FMCSA encouraging drivers to register for Drug and Alcohol Clearinghouse

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The federal CDL Drug and Alcohol Clearinghouse, which will be a database of truck drivers who have failed or refused a drug or alcohol test, takes effect in January 2020, the date when carriers will be required to begin uploading notices of failed driver drug tests and querying the data base when making driver hires.

Drivers will need to be registered as users within the Clearinghouse to apply for driving jobs and to ensure their records are accurate. Drivers can begin registering in October.

Joe DeLorenzo, director of enforcement and compliance of the Federal Motor Carrier Safety Administration, spoke Thursday at the Mid-America Trucking Show in Louisville, Kentucky, alongside Larry Minor, FMCSA’s associate administrator for policy.

The Clearinghouse will record all drug test failures conducted for pre-employment screenings, random drug tests and post-crash tests, says DeLorenzo. Carriers will be required to submit failed tests to the Clearinghouse, and they’ll be required to query the database before hiring drivers to ensure they haven’t failed a drug test in the previous three years. Carriers will also have to pay a small fee for accessing the database, though DeLorenzo says it will be menial.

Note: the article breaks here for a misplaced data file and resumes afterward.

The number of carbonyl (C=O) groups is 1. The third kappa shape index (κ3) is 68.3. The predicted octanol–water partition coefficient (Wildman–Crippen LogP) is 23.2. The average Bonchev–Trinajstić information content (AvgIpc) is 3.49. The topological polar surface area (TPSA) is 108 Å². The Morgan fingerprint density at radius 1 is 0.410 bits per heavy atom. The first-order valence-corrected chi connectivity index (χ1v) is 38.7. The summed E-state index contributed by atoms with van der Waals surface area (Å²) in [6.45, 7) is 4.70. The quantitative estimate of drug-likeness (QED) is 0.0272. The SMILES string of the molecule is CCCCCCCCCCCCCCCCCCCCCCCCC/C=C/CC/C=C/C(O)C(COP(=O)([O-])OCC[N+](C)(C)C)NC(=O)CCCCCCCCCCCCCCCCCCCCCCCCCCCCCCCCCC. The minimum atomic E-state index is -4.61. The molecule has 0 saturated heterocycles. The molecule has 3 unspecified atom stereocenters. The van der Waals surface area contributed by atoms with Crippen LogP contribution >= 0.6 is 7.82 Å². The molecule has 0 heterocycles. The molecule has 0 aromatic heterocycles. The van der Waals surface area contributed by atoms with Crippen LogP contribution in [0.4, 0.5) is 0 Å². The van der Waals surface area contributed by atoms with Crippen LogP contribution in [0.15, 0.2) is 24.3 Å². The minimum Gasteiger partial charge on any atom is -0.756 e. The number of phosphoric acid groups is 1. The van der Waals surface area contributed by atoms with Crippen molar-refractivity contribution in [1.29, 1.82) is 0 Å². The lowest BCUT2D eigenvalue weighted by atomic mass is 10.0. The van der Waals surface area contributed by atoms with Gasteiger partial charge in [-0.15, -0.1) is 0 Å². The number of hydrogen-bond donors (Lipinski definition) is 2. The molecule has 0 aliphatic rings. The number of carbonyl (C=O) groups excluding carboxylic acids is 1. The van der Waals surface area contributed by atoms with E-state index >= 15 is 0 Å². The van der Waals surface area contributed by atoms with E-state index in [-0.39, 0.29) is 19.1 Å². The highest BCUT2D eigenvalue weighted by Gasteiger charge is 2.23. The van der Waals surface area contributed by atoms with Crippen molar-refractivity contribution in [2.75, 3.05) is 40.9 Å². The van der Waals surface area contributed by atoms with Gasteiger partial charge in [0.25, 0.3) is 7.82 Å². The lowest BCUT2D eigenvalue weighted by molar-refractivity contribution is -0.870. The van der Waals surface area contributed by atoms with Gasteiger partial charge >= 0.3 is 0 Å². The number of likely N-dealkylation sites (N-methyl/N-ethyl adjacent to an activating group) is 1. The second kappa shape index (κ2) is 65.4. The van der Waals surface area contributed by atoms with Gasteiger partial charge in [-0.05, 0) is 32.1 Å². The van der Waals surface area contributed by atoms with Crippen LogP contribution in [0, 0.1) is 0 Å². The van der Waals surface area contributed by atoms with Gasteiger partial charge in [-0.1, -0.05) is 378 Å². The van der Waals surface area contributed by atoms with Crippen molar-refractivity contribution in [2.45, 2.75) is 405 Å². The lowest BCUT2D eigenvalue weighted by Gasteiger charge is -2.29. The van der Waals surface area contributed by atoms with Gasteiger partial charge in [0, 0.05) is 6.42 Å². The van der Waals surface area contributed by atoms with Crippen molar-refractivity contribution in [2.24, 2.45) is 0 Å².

The onus will be on drivers to register within the Clearinghouse so that they can consent to allowing carriers to query the database for their records, says DeLorenzo. Registration is slated to begin in October, he said, and it is required for any driver looking to a new driving job in January 2020 and later.

Though registration and consent to queries are only required when a driver is beginning a new job, DeLorenzo encouraged all drivers and owner-operators to register as users to ensure their testing information is accurate. Also included in the Clearinghouse will be whether drivers completed the return-to-duty process if they have failed a drug test.

Only positive tests will be filed to the clearinghouse, and no information will be available about negative tests, he said. But should any inaccurate information be uploaded to the Clearinghouse, registered users will know and can file a DataQ request to correct it.

For independent owner-operators, however, registration isn’t as much a necessity, since they’re not part of hiring processes.

The Clearinghouse rule was finalized in 2016 after Congress mandated the rule within the 2012 MAP-21 highway law.